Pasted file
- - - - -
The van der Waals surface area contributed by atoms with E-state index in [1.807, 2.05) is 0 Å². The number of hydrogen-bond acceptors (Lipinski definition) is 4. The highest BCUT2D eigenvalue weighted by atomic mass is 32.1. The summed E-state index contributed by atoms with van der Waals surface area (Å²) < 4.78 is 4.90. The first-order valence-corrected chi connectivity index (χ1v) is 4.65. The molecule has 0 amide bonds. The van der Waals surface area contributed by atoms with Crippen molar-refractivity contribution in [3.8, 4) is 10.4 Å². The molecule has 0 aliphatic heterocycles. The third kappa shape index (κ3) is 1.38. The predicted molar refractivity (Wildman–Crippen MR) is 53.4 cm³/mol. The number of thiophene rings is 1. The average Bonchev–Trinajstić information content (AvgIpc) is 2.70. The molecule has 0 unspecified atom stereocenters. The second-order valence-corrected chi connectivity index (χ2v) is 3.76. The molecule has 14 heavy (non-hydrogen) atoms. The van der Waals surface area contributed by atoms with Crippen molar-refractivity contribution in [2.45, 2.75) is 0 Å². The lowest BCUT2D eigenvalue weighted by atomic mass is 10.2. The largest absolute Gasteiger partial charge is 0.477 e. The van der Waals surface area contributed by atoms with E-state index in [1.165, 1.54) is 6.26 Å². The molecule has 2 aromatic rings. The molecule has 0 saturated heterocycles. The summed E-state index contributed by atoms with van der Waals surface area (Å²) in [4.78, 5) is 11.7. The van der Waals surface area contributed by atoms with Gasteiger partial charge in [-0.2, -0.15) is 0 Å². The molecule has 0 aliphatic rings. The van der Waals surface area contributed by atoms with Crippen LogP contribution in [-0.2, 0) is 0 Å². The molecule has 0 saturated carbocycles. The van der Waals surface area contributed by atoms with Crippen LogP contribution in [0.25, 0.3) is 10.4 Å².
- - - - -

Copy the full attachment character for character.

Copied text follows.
The van der Waals surface area contributed by atoms with E-state index in [1.807, 2.05) is 0 Å². The number of hydrogen-bond acceptors (Lipinski definition) is 4. The highest BCUT2D eigenvalue weighted by atomic mass is 32.1. The summed E-state index contributed by atoms with van der Waals surface area (Å²) < 4.78 is 4.90. The first-order valence-corrected chi connectivity index (χ1v) is 4.65. The molecule has 0 amide bonds. The van der Waals surface area contributed by atoms with Crippen molar-refractivity contribution in [3.8, 4) is 10.4 Å². The molecule has 0 aliphatic heterocycles. The third kappa shape index (κ3) is 1.38. The predicted molar refractivity (Wildman–Crippen MR) is 53.4 cm³/mol. The number of thiophene rings is 1. The average Bonchev–Trinajstić information content (AvgIpc) is 2.70. The molecule has 0 unspecified atom stereocenters. The second-order valence-corrected chi connectivity index (χ2v) is 3.76. The molecule has 14 heavy (non-hydrogen) atoms. The van der Waals surface area contributed by atoms with Crippen molar-refractivity contribution in [2.45, 2.75) is 0 Å². The lowest BCUT2D eigenvalue weighted by atomic mass is 10.2. The largest absolute Gasteiger partial charge is 0.477 e. The van der Waals surface area contributed by atoms with E-state index in [1.165, 1.54) is 6.26 Å². The molecule has 2 aromatic rings. The molecule has 0 saturated heterocycles. The summed E-state index contributed by atoms with van der Waals surface area (Å²) in [4.78, 5) is 11.7. The van der Waals surface area contributed by atoms with Gasteiger partial charge in [-0.2, -0.15) is 0 Å². The molecule has 0 aliphatic rings. The van der Waals surface area contributed by atoms with Crippen LogP contribution in [-0.2, 0) is 0 Å². The molecule has 0 saturated carbocycles. The van der Waals surface area contributed by atoms with Crippen LogP contribution in [0.25, 0.3) is 10.4 Å².